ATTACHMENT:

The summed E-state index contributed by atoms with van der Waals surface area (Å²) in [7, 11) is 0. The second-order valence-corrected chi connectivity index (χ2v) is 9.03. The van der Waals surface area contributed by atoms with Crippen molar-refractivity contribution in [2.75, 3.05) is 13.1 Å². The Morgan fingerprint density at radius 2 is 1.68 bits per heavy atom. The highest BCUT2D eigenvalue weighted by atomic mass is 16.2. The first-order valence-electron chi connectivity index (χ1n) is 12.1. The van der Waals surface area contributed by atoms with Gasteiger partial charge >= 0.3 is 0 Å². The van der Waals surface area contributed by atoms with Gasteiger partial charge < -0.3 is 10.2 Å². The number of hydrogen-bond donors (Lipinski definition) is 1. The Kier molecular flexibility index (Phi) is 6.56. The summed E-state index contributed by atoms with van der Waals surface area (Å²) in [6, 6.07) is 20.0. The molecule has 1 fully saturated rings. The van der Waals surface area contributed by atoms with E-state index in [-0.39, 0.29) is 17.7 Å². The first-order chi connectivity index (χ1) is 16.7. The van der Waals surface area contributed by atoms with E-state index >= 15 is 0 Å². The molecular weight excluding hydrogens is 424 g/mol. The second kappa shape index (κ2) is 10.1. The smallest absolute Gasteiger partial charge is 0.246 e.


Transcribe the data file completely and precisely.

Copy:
The summed E-state index contributed by atoms with van der Waals surface area (Å²) in [7, 11) is 0. The second-order valence-corrected chi connectivity index (χ2v) is 9.03. The van der Waals surface area contributed by atoms with Crippen molar-refractivity contribution in [2.75, 3.05) is 13.1 Å². The Morgan fingerprint density at radius 2 is 1.68 bits per heavy atom. The highest BCUT2D eigenvalue weighted by atomic mass is 16.2. The first-order valence-electron chi connectivity index (χ1n) is 12.1. The van der Waals surface area contributed by atoms with Gasteiger partial charge >= 0.3 is 0 Å². The van der Waals surface area contributed by atoms with Gasteiger partial charge < -0.3 is 10.2 Å². The number of hydrogen-bond donors (Lipinski definition) is 1. The Kier molecular flexibility index (Phi) is 6.56. The summed E-state index contributed by atoms with van der Waals surface area (Å²) in [6, 6.07) is 20.0. The molecule has 1 fully saturated rings. The van der Waals surface area contributed by atoms with E-state index in [-0.39, 0.29) is 17.7 Å². The first-order chi connectivity index (χ1) is 16.7. The van der Waals surface area contributed by atoms with E-state index >= 15 is 0 Å². The molecular weight excluding hydrogens is 424 g/mol. The second kappa shape index (κ2) is 10.1. The smallest absolute Gasteiger partial charge is 0.246 e.